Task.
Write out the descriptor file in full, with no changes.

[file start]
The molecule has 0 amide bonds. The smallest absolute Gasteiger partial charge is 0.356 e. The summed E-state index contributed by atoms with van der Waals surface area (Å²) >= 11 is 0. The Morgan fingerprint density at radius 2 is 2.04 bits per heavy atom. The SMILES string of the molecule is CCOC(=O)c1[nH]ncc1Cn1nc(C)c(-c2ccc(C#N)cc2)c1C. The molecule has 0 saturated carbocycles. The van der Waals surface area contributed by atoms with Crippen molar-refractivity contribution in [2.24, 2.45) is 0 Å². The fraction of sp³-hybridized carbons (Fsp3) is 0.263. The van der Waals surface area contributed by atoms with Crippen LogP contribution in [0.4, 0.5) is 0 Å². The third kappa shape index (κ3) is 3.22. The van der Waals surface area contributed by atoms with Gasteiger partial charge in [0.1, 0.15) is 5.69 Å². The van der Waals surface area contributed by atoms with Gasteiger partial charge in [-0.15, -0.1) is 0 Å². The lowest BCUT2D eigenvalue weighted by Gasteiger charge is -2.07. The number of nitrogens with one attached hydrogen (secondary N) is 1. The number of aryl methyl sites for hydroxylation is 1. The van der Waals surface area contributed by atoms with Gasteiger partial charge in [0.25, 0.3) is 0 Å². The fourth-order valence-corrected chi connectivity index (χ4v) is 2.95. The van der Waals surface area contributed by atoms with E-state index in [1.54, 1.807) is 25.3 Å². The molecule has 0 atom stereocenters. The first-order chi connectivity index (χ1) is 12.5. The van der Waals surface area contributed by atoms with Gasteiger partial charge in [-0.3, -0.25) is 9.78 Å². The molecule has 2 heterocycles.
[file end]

The molecule has 0 amide bonds. The smallest absolute Gasteiger partial charge is 0.356 e. The summed E-state index contributed by atoms with van der Waals surface area (Å²) >= 11 is 0. The Morgan fingerprint density at radius 2 is 2.04 bits per heavy atom. The SMILES string of the molecule is CCOC(=O)c1[nH]ncc1Cn1nc(C)c(-c2ccc(C#N)cc2)c1C. The molecule has 0 saturated carbocycles. The van der Waals surface area contributed by atoms with Crippen molar-refractivity contribution in [2.24, 2.45) is 0 Å². The fraction of sp³-hybridized carbons (Fsp3) is 0.263. The van der Waals surface area contributed by atoms with Crippen LogP contribution in [0.4, 0.5) is 0 Å². The third kappa shape index (κ3) is 3.22. The van der Waals surface area contributed by atoms with Gasteiger partial charge in [0.1, 0.15) is 5.69 Å². The van der Waals surface area contributed by atoms with Gasteiger partial charge in [-0.15, -0.1) is 0 Å². The lowest BCUT2D eigenvalue weighted by Gasteiger charge is -2.07. The number of nitrogens with one attached hydrogen (secondary N) is 1. The number of aryl methyl sites for hydroxylation is 1. The van der Waals surface area contributed by atoms with Gasteiger partial charge in [0.25, 0.3) is 0 Å². The fourth-order valence-corrected chi connectivity index (χ4v) is 2.95. The van der Waals surface area contributed by atoms with E-state index in [1.54, 1.807) is 25.3 Å². The molecule has 0 atom stereocenters. The first-order chi connectivity index (χ1) is 12.5. The van der Waals surface area contributed by atoms with Gasteiger partial charge in [-0.3, -0.25) is 9.78 Å². The molecule has 2 heterocycles.